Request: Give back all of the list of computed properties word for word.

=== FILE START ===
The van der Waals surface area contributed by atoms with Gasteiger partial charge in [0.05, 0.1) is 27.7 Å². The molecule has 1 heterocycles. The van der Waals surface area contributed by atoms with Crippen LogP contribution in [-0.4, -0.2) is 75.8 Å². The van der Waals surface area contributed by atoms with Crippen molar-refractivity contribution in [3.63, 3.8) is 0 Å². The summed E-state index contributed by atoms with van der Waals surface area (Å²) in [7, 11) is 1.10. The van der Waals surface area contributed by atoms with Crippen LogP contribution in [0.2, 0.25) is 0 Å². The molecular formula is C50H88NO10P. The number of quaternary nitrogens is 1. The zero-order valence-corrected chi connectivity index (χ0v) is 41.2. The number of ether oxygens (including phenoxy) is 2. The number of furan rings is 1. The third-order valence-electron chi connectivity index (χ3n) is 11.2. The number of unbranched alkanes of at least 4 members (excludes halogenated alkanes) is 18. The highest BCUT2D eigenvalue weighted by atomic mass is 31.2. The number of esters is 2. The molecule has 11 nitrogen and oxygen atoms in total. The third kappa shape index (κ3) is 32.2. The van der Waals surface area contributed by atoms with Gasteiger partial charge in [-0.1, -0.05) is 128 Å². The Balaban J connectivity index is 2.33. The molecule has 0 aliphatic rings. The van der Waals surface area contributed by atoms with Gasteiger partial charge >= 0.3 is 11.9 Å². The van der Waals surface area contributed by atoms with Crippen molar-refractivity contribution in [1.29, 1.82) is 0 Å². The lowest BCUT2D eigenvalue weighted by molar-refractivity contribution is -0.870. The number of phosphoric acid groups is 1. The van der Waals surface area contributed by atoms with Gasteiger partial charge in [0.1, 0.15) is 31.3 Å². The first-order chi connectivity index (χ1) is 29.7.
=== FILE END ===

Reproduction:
The van der Waals surface area contributed by atoms with Gasteiger partial charge in [0.05, 0.1) is 27.7 Å². The molecule has 1 heterocycles. The van der Waals surface area contributed by atoms with Crippen LogP contribution in [-0.4, -0.2) is 75.8 Å². The van der Waals surface area contributed by atoms with Crippen molar-refractivity contribution in [3.63, 3.8) is 0 Å². The summed E-state index contributed by atoms with van der Waals surface area (Å²) in [7, 11) is 1.10. The van der Waals surface area contributed by atoms with Crippen LogP contribution in [0.2, 0.25) is 0 Å². The molecular formula is C50H88NO10P. The number of quaternary nitrogens is 1. The zero-order valence-corrected chi connectivity index (χ0v) is 41.2. The number of ether oxygens (including phenoxy) is 2. The number of furan rings is 1. The third-order valence-electron chi connectivity index (χ3n) is 11.2. The number of unbranched alkanes of at least 4 members (excludes halogenated alkanes) is 18. The highest BCUT2D eigenvalue weighted by atomic mass is 31.2. The number of esters is 2. The molecule has 11 nitrogen and oxygen atoms in total. The third kappa shape index (κ3) is 32.2. The van der Waals surface area contributed by atoms with Gasteiger partial charge in [-0.1, -0.05) is 128 Å². The Balaban J connectivity index is 2.33. The molecule has 0 aliphatic rings. The van der Waals surface area contributed by atoms with Gasteiger partial charge >= 0.3 is 11.9 Å². The van der Waals surface area contributed by atoms with Crippen molar-refractivity contribution in [1.29, 1.82) is 0 Å². The lowest BCUT2D eigenvalue weighted by molar-refractivity contribution is -0.870. The number of phosphoric acid groups is 1. The van der Waals surface area contributed by atoms with Gasteiger partial charge in [0.1, 0.15) is 31.3 Å². The first-order chi connectivity index (χ1) is 29.7.